What Wine Criticism Could Be
Ben Ratliff is the Jazz Critic for the New York Times. If you look at his self-written bio at the Times he serves up what I've always thought would be a thrilling approach to wine criticism:
"Music criticism can be both reporting and conjuring. It’s not just opinion. It’s not just an answer to the question of what something sounded like and who played it. It can also address what music might mean with its abstract gestures and tonal masses and shudders and silences, what shape it takes in your memory and understanding, and in some way, what it’s for."
So, what if a probing, introspective, considerate wine critic saw things like Ben sees music criticism. What if a wine critic understood their job this way:
"Wine criticism can be both reporting and conjuring. It's not just opinion. It's not just an answer to the question of what a wine tasted like and who made it. It can also address what wine might mean with its sensual textures, complex (or not so complex) aromas and sources and its historic pedigree, what shape it takes in your memory and understanding, and in some way, what the wine is for."
Ben knows jazz! He knows its history, politics and cultural significance for numerous groups and movements. He is an expert. I think it's this kind of expertise that allows him to pursue his definition of what a music critic can be and do and I think that same kind of experiential, historical and anthropological expertise would be necessary to take on the ambitious task of both reporting and conjuring as a wine critic.
It's true that wine is not jazz. Wine most often has a much more utilitarian purpose. Still, I'm always struck by the idea that wine criticism can be much more than what it tends to be. I've always thought that there is room for probing, intellectual, entertaining and high brow investigations of a single wine, if not many wines.
I couldn't help not thinking about this possibility when I read through Ratliff's review of “Jazz: The Smithsonian Anthology" in last Sunday's Times. The occasion of the Smithsonian releasing a new anthology gives Ratliff the opportunity to consider the "historiography" of Anthologies. He makes the point that the creation of an anthology is a highly creative process, if not political. And playing out this line of thinking, Ratliff ends his review of this new collection by explaining:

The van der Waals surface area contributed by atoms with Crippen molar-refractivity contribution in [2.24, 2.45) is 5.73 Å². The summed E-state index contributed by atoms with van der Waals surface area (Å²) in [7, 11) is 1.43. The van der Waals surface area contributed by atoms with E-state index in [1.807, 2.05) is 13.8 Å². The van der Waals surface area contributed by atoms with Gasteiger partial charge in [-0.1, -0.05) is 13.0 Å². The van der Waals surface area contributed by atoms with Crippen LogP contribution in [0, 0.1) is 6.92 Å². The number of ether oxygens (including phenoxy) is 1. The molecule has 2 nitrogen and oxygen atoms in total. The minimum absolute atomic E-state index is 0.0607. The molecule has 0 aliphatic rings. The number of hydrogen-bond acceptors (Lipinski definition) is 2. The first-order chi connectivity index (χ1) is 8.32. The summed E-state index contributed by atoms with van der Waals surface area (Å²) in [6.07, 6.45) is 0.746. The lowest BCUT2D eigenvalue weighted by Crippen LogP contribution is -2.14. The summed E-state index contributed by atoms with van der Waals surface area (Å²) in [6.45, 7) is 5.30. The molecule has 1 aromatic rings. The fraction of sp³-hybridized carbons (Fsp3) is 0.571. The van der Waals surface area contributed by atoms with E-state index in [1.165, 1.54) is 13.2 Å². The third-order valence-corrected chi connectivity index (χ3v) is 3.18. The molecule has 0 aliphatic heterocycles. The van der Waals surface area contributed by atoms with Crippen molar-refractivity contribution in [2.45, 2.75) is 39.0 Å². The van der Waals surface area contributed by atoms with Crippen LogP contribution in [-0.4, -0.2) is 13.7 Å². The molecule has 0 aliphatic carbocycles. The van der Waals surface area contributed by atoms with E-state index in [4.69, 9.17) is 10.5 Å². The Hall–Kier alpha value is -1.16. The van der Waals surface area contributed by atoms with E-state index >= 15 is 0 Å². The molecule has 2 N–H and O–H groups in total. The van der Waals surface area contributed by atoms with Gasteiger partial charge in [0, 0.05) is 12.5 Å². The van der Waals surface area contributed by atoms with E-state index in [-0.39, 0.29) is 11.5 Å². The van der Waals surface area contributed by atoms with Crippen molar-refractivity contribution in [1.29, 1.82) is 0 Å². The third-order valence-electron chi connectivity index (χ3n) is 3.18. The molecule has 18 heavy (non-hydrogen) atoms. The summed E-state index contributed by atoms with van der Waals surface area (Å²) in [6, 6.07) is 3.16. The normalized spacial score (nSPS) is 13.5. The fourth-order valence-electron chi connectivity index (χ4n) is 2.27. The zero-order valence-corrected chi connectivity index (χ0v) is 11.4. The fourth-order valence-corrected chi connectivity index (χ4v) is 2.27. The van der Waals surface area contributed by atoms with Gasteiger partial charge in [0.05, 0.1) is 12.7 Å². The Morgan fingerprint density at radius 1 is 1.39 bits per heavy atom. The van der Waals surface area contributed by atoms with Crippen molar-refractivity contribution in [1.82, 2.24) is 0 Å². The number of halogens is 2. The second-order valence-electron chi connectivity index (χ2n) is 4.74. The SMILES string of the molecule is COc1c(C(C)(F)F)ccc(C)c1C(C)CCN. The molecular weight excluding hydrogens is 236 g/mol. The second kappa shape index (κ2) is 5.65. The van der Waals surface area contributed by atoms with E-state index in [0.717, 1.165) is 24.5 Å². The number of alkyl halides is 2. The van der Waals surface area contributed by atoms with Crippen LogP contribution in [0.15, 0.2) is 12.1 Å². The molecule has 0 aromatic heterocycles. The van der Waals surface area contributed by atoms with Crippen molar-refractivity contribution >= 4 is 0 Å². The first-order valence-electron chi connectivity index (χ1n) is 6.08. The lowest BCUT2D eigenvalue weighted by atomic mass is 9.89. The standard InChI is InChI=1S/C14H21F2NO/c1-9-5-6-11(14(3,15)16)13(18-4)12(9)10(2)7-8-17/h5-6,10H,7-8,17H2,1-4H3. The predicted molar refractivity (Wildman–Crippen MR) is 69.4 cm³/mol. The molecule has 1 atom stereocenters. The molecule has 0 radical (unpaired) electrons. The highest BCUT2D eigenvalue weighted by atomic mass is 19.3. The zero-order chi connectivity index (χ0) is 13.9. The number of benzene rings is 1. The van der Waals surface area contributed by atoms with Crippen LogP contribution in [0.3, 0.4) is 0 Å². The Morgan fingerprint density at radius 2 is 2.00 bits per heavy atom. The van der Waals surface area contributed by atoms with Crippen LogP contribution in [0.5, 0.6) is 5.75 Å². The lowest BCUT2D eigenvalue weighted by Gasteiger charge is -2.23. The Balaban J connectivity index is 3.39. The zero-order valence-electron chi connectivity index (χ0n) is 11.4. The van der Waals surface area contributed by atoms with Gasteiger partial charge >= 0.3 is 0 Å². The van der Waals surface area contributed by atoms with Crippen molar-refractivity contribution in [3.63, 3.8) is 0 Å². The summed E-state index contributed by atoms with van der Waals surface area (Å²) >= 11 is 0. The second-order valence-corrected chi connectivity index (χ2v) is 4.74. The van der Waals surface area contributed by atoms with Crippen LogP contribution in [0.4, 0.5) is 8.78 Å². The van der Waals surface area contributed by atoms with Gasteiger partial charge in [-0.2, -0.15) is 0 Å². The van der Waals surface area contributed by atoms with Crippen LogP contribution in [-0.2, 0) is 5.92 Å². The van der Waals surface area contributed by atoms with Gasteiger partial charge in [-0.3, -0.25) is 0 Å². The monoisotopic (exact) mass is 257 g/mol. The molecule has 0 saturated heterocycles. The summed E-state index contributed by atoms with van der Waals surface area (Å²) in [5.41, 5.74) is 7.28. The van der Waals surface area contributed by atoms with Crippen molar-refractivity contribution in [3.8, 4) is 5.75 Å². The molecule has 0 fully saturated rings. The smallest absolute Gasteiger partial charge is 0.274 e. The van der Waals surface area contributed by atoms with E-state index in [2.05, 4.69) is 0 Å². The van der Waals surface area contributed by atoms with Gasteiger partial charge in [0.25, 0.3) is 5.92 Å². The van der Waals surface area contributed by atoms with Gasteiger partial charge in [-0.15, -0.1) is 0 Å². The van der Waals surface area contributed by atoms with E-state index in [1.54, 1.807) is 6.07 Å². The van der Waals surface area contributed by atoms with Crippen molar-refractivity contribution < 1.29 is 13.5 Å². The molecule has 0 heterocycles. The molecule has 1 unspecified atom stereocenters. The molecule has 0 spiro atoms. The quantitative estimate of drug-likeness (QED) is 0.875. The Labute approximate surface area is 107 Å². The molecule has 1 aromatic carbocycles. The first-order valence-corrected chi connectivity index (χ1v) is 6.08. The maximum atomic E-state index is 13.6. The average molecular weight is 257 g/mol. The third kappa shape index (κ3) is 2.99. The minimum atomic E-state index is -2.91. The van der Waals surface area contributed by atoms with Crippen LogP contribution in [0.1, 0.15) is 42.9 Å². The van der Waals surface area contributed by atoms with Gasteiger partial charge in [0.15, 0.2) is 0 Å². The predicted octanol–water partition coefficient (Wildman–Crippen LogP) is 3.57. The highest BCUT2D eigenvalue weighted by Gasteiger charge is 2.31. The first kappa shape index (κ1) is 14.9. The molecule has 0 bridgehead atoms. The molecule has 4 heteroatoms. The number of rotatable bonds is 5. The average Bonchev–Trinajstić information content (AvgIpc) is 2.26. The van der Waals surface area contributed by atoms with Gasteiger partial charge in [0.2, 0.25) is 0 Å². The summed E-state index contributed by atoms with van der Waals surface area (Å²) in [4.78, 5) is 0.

"If ever there was a place for style to follow subject, for form to follow function, this is the place. A jazz anthology has got to have spark and tension and originality. In order for jazz to feel like an open subject, we need more challenging suppositions about it, whether they translate as pluralistic or exclusive."
The complexities, styles, movements, history, controversies and personalities that make up the world of wine convince me that a superbly sympathetic and knowledgeable wine critic could easily use the metaphor of an anthology to explore current trends in wine. Beyond that, a wine critic concerned with both reporting and conjuring might go beyond waiting for the new release to arrive at and set out to explore subjects like cycles, rhythms and seasons and their effect upon us personally through the prism of wines young and old.
Wine has always served to inspire more than just attention to the details of aroma and flavor in drinkers. Wine does lubricate the mind. I think too, that in the hands of a knowledgeable, experienced and thoughtful critic, wine criticism could be something much bolder and much more considerate of the times and places and people that the drink has lubricated. This is asking a lot.
But if you read Ratliff's review of the new Smithsonian jazz anthology, you'll discover the kind of criticism that I think, once employed by a wine writer, would elevate them to a different level the wine critic.